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Note: Survey data came from the ParentData audience and users of the Nanit sleep monitor system. Both audiences skew higher-education and higher-income than the average, and mostly have younger children. The final sample is 14,919 children. For more insights on our respondents, read the full article.

SLEEP DATA 💤 PART 2: Let’s talk about naps. Comment “Link” for an article on what we learned about daytime sleep!

The first three months of life are a chaotic combination of irregular napping, many naps, and a few brave or lucky souls who appear to have already arrived at a two-to-three nap schedule. Over the next few months, the naps consolidate to three and then to two. By the 10-to-12-month period, a very large share of kids are napping a consistent two naps per day. Over the period between 12 and 18 months, this shifts toward one nap. And then sometime in the range of 3 to 5 years, naps are dropped. What I think is perhaps most useful about this graph is it gives a lot of color to the average napping ages that we often hear.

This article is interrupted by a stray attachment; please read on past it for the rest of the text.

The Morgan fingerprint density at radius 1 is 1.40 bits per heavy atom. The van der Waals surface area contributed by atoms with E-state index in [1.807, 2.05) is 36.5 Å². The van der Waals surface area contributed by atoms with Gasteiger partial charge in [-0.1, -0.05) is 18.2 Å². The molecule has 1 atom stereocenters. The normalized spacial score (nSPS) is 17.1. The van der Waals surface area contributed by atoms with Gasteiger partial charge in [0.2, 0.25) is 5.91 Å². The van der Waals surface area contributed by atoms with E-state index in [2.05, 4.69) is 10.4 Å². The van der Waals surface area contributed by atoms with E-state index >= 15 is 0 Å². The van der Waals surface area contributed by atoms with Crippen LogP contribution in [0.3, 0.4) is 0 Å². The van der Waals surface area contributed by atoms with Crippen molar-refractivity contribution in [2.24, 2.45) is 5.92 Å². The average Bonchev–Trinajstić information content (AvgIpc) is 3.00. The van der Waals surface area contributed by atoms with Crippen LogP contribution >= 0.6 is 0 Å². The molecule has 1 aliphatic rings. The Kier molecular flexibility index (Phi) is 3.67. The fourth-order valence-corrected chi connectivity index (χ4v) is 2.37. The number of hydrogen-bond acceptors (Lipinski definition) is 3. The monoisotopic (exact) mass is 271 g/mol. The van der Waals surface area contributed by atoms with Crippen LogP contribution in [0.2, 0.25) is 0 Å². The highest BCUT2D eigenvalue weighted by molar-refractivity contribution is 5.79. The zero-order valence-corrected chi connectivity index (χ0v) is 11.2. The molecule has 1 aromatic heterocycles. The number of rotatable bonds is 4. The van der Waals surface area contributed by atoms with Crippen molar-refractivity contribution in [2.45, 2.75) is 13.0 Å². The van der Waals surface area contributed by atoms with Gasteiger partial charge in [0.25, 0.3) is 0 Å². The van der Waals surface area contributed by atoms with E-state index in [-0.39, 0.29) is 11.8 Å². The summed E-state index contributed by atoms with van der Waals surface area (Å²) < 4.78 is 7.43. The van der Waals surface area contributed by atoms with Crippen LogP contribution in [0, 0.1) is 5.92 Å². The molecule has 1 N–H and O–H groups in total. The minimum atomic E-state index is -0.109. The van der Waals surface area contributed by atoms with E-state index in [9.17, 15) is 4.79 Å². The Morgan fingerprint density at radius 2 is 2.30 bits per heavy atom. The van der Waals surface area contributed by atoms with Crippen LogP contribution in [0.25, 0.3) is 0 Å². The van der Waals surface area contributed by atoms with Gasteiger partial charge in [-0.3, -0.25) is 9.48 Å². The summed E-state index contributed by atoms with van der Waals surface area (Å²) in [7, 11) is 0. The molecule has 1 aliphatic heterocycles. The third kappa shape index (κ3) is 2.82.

Note: Survey data came from the ParentData audience and users of the Nanit sleep monitor system. Both audiences skew higher-education and higher-income than the average, and mostly have younger children. The final sample is 14,919 children. For more insights on our respondents, read the full article.
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Head to the newsletter for more and stay tuned for part two next week on naps! 🌙

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⭐ Regular tick checks